For example, if the birth certificate is somehow unavailable, you can request the government institution responsible for such affairs to give you a letter in which it estates that the required information is not available. Or if the beneficiary is a son or a father, you can present church records, school documents, etc. that can certify the date, place of birth, and/or the names of the relatives involved.
For example, if you must prove that your parents are really your parents, your baptism certificate can be used, since it regularly states your date and place of birth and includes your parents’ full name.
Filling out the I-130 Form
The first page of the form at the top begins by saying “For USCIS use only.” Clearly do not write anything there.
Below you will see a part in which it says “START HERE”. That’s where you should start writing. In part 1, you will establish the relationship between the sponsor and the beneficiary. In point 1 you must mark your relationship with the beneficiary (spouse, father or mother, brother or sister and son or daughter).
Then, a question you should only answer if the beneficiary is your son or your father or mother. It refers to the relationship (if you are the biological son or father of the applicant within a marriage, outside a marriage, stepson / stepfather, or adopted son or father).
Then, there is a question that you should only answer if the beneficiary is your brother and if your ties are by means of adoption.
The fourth and final question on this section in the first part is whether you obtained your residency or citizenship status by adoption.
Then, go to part 2. You must first write (if applicable) your immigration registration number, your online USCIS account number and your social security number.
Then, in this order (in point 4 of part 2 and its subpoints) place your last name, first name and middle name (if you have one).
Go to the next page. There follows section two. Answer if you have ever used another name or nickname legally and / or publicly. Below you will be asked for information about your city, country and date of birth and about your sex. Then, physical email address: name of the recipient and complete address (street number, house / apartment number, city, state, zip code, country) and if that email address is the same one you live in.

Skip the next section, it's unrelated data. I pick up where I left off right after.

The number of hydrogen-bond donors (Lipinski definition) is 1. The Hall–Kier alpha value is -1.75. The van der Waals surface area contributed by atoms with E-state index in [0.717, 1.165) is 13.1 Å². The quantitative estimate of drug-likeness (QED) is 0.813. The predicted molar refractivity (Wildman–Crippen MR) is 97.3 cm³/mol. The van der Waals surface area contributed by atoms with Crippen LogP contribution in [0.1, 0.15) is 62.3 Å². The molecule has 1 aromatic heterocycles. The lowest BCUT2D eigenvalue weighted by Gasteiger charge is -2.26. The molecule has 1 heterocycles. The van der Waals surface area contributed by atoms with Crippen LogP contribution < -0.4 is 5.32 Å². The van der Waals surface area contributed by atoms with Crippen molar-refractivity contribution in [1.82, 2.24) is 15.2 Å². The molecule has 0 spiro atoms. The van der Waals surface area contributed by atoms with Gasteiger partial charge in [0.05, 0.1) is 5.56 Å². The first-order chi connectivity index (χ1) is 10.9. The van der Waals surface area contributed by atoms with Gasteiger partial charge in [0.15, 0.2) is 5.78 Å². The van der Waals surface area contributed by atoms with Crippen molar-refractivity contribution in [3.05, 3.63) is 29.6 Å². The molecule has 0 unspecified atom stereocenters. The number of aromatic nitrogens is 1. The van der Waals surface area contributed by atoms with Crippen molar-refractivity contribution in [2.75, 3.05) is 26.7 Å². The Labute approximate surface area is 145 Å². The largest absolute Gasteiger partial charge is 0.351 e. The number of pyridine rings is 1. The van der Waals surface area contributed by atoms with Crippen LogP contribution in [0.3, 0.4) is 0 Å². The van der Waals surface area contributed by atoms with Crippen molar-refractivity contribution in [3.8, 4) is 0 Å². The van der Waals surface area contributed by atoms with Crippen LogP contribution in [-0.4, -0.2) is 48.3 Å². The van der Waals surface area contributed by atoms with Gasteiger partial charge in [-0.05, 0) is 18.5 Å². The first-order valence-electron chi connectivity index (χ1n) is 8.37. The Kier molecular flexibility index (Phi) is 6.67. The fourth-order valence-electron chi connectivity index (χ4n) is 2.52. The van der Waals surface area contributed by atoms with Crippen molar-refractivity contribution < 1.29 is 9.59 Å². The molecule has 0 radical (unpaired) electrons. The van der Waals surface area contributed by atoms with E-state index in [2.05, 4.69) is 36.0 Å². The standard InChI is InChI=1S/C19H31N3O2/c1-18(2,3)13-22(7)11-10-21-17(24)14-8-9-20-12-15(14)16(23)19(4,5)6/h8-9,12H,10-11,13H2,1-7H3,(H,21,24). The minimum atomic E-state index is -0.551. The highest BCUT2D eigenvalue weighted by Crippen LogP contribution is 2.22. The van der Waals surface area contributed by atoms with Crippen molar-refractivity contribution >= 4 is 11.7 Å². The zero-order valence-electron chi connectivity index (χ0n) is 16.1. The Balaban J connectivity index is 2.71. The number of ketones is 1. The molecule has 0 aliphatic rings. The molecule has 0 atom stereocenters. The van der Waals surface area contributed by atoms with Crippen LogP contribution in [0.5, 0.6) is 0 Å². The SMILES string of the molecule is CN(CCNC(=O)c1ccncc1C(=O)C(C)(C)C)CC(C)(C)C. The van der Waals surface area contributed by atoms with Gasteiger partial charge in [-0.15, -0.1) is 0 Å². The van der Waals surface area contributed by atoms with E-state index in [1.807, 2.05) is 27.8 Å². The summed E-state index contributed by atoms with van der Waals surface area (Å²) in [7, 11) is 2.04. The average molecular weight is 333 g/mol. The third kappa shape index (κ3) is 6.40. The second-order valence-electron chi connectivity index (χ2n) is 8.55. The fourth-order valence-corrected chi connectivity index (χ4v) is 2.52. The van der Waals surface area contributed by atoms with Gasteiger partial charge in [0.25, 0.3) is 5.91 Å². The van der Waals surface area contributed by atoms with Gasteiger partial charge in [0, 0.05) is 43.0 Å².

If it is a different address to your address, in the next column you will write your or your current addresses. If this is not the case, go to the next page.
At point 18 write your current marriage date (if applicable). Remember that in English the month is placed first and then the day, so if your marriage was on July 26, 2019, it would be 07/26/2019. Point 19 is about the place of marriage: city, province / state and country. Then, from point 20 you must write the data of your current spouse and past spouses (if any): Surname, first name, middle name and date of end of marriage (if applicable).
Hence, go to point 24, which asks about your parents. From there you must indicate full name, date of birth, gender, and place of birth.
Starting from number 36 you will find some questions addressed directly to you. Choose whetherf you are a citizen or permanent resident.
Answer number 37 only if you are a citizen. Mark if you obtained your citizenship by birth, by your parents, or by naturalization.
In question 38 mark if you obtained a citizenship certificate, if so, you must provide the following information: certificate number, place and date of issue.
If you are a legal resident, start from question 36 through 40. Answer the type of admission you got, the date and place and if you obtained that status through marriage.
Then, you will need to provide information about your employment status during the last 5 years. If you are unemployed, write “Unemployed.” Otherwise, indicate the name of your employer or company, your address, the occupation you have, the time you have worked there.
In case you have had more than one job in the last 5 years, fill in the information about your last job before the current one.
Thus we move on to part 3 on the biographical information of the petitioner.
In the first question, select your race (if you are multiracial, select all that apply). Then your height (in feet and inches) and weight (in pounds). Then the color of your eyes and your hair.
You are already in part 4, which is about the information of the beneficiary relative. Indicate, if applicable, your immigration registration number, your online USCIS account number and your social security number. In point 4 you must indicate your full name and 5 names or aliases that have previously used.